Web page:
In recent years, the internal investment teams at many clients have come under pressure because of a sharpened focus on costs and growing business variety, which increase the demand for external partners and outsourcing of investments activities. We have seen that more pension funds have insourced several private market investments but as these investments are unlisted, there are no daily price development listings.
In general, the Nordics are affected by some of the same tendencies we see in other markets – a rise in chase-for-yields customers, shifts back and forth between active and passive investments and a shift from DB pension funds towards DC-oriented funds – and finally, in the Nordics, we see a solid interest in regards to investments tied to sustainability and ESG-driven goals.
Moreover, we’re seeing a general consolidation among customers in regards to both managers and investments. They’re going for a few hand-picked managers, who in turn manage larger transactions and larger volumes. This development enables asset owners to reduce the time spent to keep track of investments and asset managers."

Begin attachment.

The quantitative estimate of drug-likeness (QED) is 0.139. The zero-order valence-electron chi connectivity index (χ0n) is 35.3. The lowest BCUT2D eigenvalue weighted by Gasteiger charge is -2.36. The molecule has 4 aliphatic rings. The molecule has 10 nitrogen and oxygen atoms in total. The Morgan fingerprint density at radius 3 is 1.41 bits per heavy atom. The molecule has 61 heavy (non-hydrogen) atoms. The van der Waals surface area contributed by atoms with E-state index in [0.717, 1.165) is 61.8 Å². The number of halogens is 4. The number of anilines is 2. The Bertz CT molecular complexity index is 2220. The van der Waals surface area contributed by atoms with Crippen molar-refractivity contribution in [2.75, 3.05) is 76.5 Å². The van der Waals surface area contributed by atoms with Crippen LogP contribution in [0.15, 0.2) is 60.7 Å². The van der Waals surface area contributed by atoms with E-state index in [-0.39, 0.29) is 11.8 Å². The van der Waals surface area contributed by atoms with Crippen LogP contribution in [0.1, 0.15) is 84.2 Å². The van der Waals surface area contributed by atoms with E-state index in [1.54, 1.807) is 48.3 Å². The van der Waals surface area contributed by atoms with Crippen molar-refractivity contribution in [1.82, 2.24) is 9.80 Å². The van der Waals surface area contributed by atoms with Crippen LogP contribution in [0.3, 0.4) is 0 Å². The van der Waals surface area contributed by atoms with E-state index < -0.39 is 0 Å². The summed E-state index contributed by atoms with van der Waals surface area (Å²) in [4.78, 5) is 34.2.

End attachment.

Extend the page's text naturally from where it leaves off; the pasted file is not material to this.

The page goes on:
What do you consider to be the most important feature for a global asset manager to become successful in the Nordics?
"Success can easily go to your head, so staying humble and listening and understanding your clients’ needs is essential. The money is theirs, so even though we’re the experts, we have to respect their wishes.
In my opinion, another differentiating feature is local presence. Not only do companies with local offices generally have a better understanding of their operational market, they also pick up on new signals and tendencies more easily than companies that just phone it in from London once a month. A Danish asset manager will naturally have a better understanding of the Danish market than a German asset manager – and vice versa.